Lipps, Theodor

Lipps, Theodor

 

Born July 28, 1851, in Wallhalben in the Rhineland-Palatinate; died Oct. 17, 1914, in Munich. German idealist philosopher, psychologist, and aesthetician.

Lipps was a professor at the universities of Bonn (1884), Breslau (1890), and Munich (1894). He founded the Psychological Institute in Munich. Along with Wundt and Ebbinghaus, Lipps systematized German psychology of the late 19th century. Taking the concept of immediate psychological experience as the starting point for his philosophy, Lipps saw in psychology the foundation for all branches of philosophy: logic, ethics, and aesthetics. Under the influence of Husserl’s phenomenology, he later tried to overcome psychologism. Lipps developed a psychology of art with empathy (Einfühlung) as the central concept.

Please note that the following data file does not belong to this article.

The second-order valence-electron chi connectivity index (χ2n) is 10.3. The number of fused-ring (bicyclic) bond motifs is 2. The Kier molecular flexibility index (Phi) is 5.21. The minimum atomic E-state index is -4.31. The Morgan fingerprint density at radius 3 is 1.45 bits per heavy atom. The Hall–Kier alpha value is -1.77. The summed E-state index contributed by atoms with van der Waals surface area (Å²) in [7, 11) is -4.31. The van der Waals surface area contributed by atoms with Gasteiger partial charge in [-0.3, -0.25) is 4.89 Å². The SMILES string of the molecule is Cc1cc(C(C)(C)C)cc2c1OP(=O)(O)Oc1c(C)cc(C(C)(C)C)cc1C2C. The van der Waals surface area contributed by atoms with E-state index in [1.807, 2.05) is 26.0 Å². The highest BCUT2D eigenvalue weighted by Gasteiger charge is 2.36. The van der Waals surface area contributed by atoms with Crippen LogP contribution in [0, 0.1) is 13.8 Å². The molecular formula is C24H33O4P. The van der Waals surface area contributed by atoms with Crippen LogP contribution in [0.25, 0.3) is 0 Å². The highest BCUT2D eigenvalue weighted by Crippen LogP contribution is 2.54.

WORKS

Komik und Humor. Leipzig, 1898.
Ästhetik, vols. 1–2. Leipzig, 1903–06.
Leitfaden der Psychologie, 3rd ed. Leipzig, 1909.
Vom Fühlen, Wollen und Denken, 3rd ed. Leipzig, 1926.
Psychologische Untersuchungen, vols. 1–2. Leipzig, 1907–12.
In Russian translation:
Osnovy logiki. St. Petersburg, 1902.
Samosoznanie. St. Petersburg, 1903.
Osnovnye voprosy etiki. St. Petersburg [1905].
Rukovodstvo k psikhologii. St. Petersburg, 1907.
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